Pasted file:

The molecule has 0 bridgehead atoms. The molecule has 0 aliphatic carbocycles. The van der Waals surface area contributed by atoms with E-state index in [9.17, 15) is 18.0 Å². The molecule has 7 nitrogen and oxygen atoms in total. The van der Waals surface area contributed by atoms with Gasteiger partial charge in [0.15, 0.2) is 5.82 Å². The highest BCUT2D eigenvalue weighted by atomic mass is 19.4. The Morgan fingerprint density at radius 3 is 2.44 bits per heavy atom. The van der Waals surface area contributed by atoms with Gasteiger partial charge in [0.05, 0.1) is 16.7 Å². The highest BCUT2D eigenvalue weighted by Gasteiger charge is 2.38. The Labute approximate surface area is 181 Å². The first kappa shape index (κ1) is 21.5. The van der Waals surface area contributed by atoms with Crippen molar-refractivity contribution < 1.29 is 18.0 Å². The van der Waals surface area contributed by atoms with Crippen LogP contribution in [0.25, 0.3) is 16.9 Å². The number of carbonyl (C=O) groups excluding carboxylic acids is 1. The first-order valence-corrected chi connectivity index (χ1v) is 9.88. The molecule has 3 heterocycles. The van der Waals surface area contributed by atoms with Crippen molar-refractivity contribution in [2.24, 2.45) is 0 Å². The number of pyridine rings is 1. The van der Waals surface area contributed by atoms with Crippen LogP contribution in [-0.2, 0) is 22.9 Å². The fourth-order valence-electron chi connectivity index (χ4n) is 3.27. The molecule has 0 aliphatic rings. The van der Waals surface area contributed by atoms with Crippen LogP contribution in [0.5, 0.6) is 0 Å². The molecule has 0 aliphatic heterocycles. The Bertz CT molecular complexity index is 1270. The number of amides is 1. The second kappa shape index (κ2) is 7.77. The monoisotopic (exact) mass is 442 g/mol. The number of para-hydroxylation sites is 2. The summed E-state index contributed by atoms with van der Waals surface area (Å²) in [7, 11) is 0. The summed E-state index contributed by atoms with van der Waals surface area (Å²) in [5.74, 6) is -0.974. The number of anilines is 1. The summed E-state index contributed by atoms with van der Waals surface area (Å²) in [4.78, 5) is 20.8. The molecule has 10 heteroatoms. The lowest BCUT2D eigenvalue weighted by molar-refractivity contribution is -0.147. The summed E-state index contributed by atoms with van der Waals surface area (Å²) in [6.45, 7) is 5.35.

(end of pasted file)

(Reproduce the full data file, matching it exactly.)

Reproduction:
The molecule has 0 bridgehead atoms. The molecule has 0 aliphatic carbocycles. The van der Waals surface area contributed by atoms with E-state index in [9.17, 15) is 18.0 Å². The molecule has 7 nitrogen and oxygen atoms in total. The van der Waals surface area contributed by atoms with Gasteiger partial charge in [0.15, 0.2) is 5.82 Å². The highest BCUT2D eigenvalue weighted by atomic mass is 19.4. The Morgan fingerprint density at radius 3 is 2.44 bits per heavy atom. The van der Waals surface area contributed by atoms with Gasteiger partial charge in [0.05, 0.1) is 16.7 Å². The highest BCUT2D eigenvalue weighted by Gasteiger charge is 2.38. The Labute approximate surface area is 181 Å². The first kappa shape index (κ1) is 21.5. The van der Waals surface area contributed by atoms with Crippen molar-refractivity contribution < 1.29 is 18.0 Å². The van der Waals surface area contributed by atoms with Crippen LogP contribution in [0.25, 0.3) is 16.9 Å². The number of carbonyl (C=O) groups excluding carboxylic acids is 1. The first-order valence-corrected chi connectivity index (χ1v) is 9.88. The molecule has 3 heterocycles. The van der Waals surface area contributed by atoms with Crippen molar-refractivity contribution in [2.24, 2.45) is 0 Å². The number of pyridine rings is 1. The van der Waals surface area contributed by atoms with Crippen LogP contribution in [-0.2, 0) is 22.9 Å². The fourth-order valence-electron chi connectivity index (χ4n) is 3.27. The molecule has 0 aliphatic rings. The van der Waals surface area contributed by atoms with Crippen LogP contribution in [0.5, 0.6) is 0 Å². The molecule has 0 aliphatic heterocycles. The Bertz CT molecular complexity index is 1270. The number of amides is 1. The second kappa shape index (κ2) is 7.77. The monoisotopic (exact) mass is 442 g/mol. The number of para-hydroxylation sites is 2. The summed E-state index contributed by atoms with van der Waals surface area (Å²) in [7, 11) is 0. The summed E-state index contributed by atoms with van der Waals surface area (Å²) in [5.74, 6) is -0.974. The number of anilines is 1. The summed E-state index contributed by atoms with van der Waals surface area (Å²) in [4.78, 5) is 20.8. The molecule has 10 heteroatoms. The lowest BCUT2D eigenvalue weighted by molar-refractivity contribution is -0.147. The summed E-state index contributed by atoms with van der Waals surface area (Å²) in [6.45, 7) is 5.35.